Dear chief secretary,
Congratulations on your appointment.
You arrive with about six weeks to go before the announcement of the Spending Review in the 27 October budget. Because all the figures are now checked by the Office for Budget Responsibility, you actually have less time, though this approach makes for better government.
The overall position is very tight, but you start from the advantage that the total for public spending has already been released by the chancellor.
Coming up fast is the party conference. As hurdles go, this is a water jump for the Treasury: if you’re not careful, any remaining room for manoeuvre will disappear through fresh pledges. So you can encourage ministers talk about services, but not about sums of money, even implicitly. It was pressure at the 1987 conference that turned the phased introduction of the poll tax into an overnight leap, with disastrous consequences.
The room for manoeuvre is very limited already. Of the big programmes, the NHS budget is already set. So is the defence budget, with more big increases baked in. The pressure to spend more on schools was very apparent in the summer. With welfare, you’ve warded off one risk on the triple lock, but are under pressure on Universal Credit. The pre-pandemic pressures on courts, prisons, cladding etc haven’t gone away, and there are plenty of new ones.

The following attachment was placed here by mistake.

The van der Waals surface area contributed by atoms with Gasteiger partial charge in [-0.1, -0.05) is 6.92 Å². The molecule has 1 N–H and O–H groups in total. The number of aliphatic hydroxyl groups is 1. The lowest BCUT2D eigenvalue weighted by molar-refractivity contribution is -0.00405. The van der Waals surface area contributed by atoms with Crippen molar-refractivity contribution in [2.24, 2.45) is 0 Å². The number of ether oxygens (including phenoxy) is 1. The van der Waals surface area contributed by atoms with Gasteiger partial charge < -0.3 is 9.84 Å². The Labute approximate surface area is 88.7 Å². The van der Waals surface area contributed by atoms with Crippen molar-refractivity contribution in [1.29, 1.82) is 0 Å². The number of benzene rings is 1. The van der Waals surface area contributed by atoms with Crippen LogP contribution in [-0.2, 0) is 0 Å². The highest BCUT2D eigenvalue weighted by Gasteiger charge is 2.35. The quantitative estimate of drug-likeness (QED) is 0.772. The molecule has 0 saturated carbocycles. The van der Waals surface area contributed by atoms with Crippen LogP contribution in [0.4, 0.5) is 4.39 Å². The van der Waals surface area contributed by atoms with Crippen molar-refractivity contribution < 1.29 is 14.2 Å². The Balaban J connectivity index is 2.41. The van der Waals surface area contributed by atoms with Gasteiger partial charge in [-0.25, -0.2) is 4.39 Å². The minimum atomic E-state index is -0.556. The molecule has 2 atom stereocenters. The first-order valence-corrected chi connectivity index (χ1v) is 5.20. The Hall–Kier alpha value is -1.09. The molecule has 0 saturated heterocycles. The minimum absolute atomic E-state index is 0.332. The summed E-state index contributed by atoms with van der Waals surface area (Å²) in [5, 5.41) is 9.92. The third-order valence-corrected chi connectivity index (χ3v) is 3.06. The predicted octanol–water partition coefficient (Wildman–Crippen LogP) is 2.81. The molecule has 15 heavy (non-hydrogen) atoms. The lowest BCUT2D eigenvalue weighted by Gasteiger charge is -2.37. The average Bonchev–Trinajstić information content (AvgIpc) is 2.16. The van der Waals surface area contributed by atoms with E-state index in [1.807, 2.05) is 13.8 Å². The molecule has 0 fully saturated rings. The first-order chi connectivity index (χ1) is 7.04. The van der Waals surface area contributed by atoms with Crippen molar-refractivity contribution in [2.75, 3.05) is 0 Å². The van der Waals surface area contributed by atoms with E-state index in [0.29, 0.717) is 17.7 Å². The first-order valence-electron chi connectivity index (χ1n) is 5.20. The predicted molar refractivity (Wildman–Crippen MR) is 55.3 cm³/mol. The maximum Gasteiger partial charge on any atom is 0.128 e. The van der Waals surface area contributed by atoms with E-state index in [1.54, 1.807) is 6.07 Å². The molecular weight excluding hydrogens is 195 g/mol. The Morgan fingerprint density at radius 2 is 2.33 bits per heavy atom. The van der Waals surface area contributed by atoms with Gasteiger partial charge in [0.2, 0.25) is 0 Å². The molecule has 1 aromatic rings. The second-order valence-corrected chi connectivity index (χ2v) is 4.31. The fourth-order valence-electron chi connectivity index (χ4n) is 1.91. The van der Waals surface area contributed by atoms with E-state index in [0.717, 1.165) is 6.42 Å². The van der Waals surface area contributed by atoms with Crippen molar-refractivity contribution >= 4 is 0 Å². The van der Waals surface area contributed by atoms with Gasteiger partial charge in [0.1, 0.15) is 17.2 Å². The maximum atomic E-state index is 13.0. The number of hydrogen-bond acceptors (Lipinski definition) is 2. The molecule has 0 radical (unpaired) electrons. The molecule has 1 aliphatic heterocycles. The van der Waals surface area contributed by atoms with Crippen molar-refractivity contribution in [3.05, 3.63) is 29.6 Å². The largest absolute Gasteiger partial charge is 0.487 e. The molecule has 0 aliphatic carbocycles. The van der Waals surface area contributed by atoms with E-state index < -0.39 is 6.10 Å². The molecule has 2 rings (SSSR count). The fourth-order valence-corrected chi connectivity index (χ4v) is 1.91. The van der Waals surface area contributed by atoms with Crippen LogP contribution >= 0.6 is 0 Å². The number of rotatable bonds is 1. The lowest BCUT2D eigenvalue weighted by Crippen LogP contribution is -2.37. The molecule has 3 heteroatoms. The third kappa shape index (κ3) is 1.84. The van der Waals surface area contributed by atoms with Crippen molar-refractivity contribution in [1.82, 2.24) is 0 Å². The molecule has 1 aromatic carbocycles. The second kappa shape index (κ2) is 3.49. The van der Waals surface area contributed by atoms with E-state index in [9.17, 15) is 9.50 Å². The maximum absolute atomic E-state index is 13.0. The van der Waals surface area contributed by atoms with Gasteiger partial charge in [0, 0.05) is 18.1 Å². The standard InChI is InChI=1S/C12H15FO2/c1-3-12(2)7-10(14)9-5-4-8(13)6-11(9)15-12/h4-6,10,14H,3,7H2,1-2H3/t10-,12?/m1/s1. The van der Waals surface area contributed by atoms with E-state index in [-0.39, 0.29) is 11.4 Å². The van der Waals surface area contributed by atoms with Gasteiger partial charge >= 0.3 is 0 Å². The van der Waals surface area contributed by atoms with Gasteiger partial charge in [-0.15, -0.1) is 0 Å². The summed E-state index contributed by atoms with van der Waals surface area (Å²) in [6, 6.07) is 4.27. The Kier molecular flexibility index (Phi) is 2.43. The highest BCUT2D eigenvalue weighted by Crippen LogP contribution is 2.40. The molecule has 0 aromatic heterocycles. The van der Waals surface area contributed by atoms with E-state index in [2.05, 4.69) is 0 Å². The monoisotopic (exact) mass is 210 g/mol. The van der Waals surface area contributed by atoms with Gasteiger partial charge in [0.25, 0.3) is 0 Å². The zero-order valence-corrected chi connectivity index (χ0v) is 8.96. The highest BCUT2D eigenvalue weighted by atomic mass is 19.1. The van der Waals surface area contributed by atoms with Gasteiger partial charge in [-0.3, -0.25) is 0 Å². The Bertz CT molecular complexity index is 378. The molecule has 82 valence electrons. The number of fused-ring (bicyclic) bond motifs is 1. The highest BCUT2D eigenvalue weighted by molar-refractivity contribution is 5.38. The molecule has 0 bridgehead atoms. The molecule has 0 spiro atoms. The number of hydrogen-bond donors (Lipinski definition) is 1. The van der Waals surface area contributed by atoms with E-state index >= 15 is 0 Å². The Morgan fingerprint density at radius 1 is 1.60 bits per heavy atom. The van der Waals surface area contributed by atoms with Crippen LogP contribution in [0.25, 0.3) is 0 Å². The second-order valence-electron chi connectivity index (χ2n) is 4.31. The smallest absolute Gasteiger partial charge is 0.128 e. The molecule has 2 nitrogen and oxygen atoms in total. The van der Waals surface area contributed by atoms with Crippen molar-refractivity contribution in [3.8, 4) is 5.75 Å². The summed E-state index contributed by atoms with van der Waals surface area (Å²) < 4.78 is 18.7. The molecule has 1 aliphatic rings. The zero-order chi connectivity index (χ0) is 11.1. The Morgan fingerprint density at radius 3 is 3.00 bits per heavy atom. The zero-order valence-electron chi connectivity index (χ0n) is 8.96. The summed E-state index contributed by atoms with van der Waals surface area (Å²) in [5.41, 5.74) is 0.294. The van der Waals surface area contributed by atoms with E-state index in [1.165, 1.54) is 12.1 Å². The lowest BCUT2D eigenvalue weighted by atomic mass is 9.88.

The good news is that you have a strong team in the Treasury to support you. They will be very sharp, and ready to work as hard as it takes over the coming weeks. And contrary to popular opinion, certainly in my day, they got out and about, to build up knowledge of the services they work on.
The review can easily take on a life of its own, and both ministers and officials can find that the “battles” become so absorbing that you lose sight of the real goal of delivering the best public services that the country can afford. So as an ex-insider who’s now more concerned with the impact on services for homelessness, health, and housing, here’s what I think is important.
- Do follow through on the commitment in last year’s review to focus hard on outcomes, and on the evidence about how these can be delivered.
- Do get the money out there: the three-year plans need to be passed down to delivery bodies as soon as possible.
- Do leave some latitude for local initiatives: the things that give most bang for the buck on youth work or community development can’t be planned centrally.
- Don’t acquiesce to something nobody thinks can be delivered: it will cost more in the end and cause a load of grief.
- Don’t have too many small pots of money for local organisations to bid for: they take up disproportionate time and effort on both sides. Decide what you can afford, set out the desired outcomes, and trust local people to deliver.
- Don’t make assumptions about attitudes of colleagues – spending reviews can turn political friends into adversaries, and the ministers who are most hawkish about spending in the abstract often have a blind spot where their own department is concerned.
Finally, do follow through on the commitment to better evaluation. The next review will come round sooner than anyone thinks and knowing what the spending has achieved will make for even better decisions next time.
Andrew Hudson is a former Director General of Public Services at HM Treasury. He now chairs the Centre for Homelessness Impact